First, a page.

Examining the dynamics of a partial meltdown

JAPAN - The difference between a partial meltdown and a full meltdown at a nuclear plant is enormous, both in the degree of damage and in the potential release of radiation, experts in nuclear power said.

A partial meltdown, like those suspected at two reactors in northeastern Japan over the weekend, may not necessarily mean that any of the uranium fuel in the core has melted, experts said. The fuel rods may be only damaged, a portion of them having been left uncovered by cooling water long enough to crack, allowing the release of some radioactive elements in the fuel.

But in a full meltdown — which could occur within hours if all cooling water was lost and the rods became completely uncovered — melting is all but guaranteed, as thousands of fuel pellets fall to the bottom of the reactor and heat themselves into a molten pool at several thousand degrees Fahrenheit.

While it is considered highly unlikely that a full meltdown would result in a nuclear chain reaction, experts said, such lava-like fuel might breach the reactorÂ’s pressure vessel and then its containment, leading to widespread release of radioactivity.

To avoid such a catastrophe, workers at the two reactors have tried to pump enough seawater into them to keep the cores completely covered. But unless normal cooling systems can be restored, they will have to keep pumping seawater for weeks.

“You’re looking at several thousands of gallons a day potentially out as long as a year,” said Arnold Gundersen, a former nuclear engineer who worked on reactors of the same design as those in Japan.

The Japanese reactors, made by General Electric and built in the 1970s, have thousands of thin, 12-foot-long fuel rods stacked like straws inside a pressure vessel made of steel up to 6 inches thick. The rods, tubes made of a zirconium alloy, contain ceramic pellets of uranium oxide that are about the size of a fingertip.

Ordinarily, this fuel core is kept submerged in water that circulates to remove the heat of nuclear fission, making steam that is used to turn turbines to generate electricity.

With loss of power and pumps after the earthquake, the fission reactions at the plants were successfully halted. But there is much residual heat in the reactors, both because they operated at about 550 degrees Fahrenheit and because the radioactive elements in the fuel continue to produce heat as they decay. Without pumps to circulate the water, it will boil off quickly.

That apparently is what happened at least one of the reactors, leaving the upper part of the cores uncovered until technicians, in what has been described as a desperate measure, rigged up a way to pump seawater in. The seawater is laced with boric acid, which would quench a fission reaction if one began.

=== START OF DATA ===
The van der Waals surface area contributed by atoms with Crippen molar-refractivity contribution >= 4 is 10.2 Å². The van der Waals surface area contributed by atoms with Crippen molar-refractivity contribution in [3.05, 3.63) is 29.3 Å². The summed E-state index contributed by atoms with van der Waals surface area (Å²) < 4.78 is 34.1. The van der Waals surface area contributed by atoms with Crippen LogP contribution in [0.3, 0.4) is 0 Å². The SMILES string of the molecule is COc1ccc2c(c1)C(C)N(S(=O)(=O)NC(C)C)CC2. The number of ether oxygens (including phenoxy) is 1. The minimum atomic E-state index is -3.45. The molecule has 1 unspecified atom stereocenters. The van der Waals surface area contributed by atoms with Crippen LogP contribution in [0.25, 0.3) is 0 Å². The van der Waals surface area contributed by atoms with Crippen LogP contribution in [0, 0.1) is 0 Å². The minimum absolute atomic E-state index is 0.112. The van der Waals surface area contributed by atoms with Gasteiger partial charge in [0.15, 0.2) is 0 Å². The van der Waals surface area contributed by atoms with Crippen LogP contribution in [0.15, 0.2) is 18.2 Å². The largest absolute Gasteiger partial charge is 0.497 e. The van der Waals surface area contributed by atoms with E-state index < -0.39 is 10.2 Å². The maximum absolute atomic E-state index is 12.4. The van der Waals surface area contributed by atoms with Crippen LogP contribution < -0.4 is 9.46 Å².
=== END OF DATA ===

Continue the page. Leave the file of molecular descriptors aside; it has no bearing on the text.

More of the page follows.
Once part of the core is exposed, the zirconium starts to oxidize, or rust, extremely rapidly, becoming brittle and cracking. The rusting also results in the production of explosive hydrogen the cracking allows the most volatile radioactive elements in the fuel, like iodine and cesium, to escape. To prevent pressure buildup, the gases are allowed to vent into the containment, and in this case must have leaked or were vented through the containment into outside air.

As the rods crack apart, the pellets inside them can start to fall out, which engineers call a washout.

“There’s nothing holding them there,” said Margaret Harding, a consultant who worked on reactor designs for General Electric for 27 years. But since lower parts of the core are undamaged, the pellets may end up in various places around the reactor, not necessarily in a clump on the floor. “It’s not guaranteed you’re going to have melting,” she said.

At the Three Mile Island accident in Pennsylvania in 1979, in which the core was partly uncovered, robotic cameras later determined that melting had occurred. In the Chernobyl accident in 1986, considered the worldÂ’s worst, a power surge led to explosions and a reactor fire, sending an enormous plume of radioactive material into the air.

If a full meltdown were to occur at one of the Japanese reactors — meaning operators were unable to keep pumping water and the core became completely uncovered — molten fuel would soon pool on the floor of the pressure vessel. “The worst case is that the molten mass leaves the vessel and creates a steam explosion,” Mr. Gunderson said. “That would destroy the containment.”


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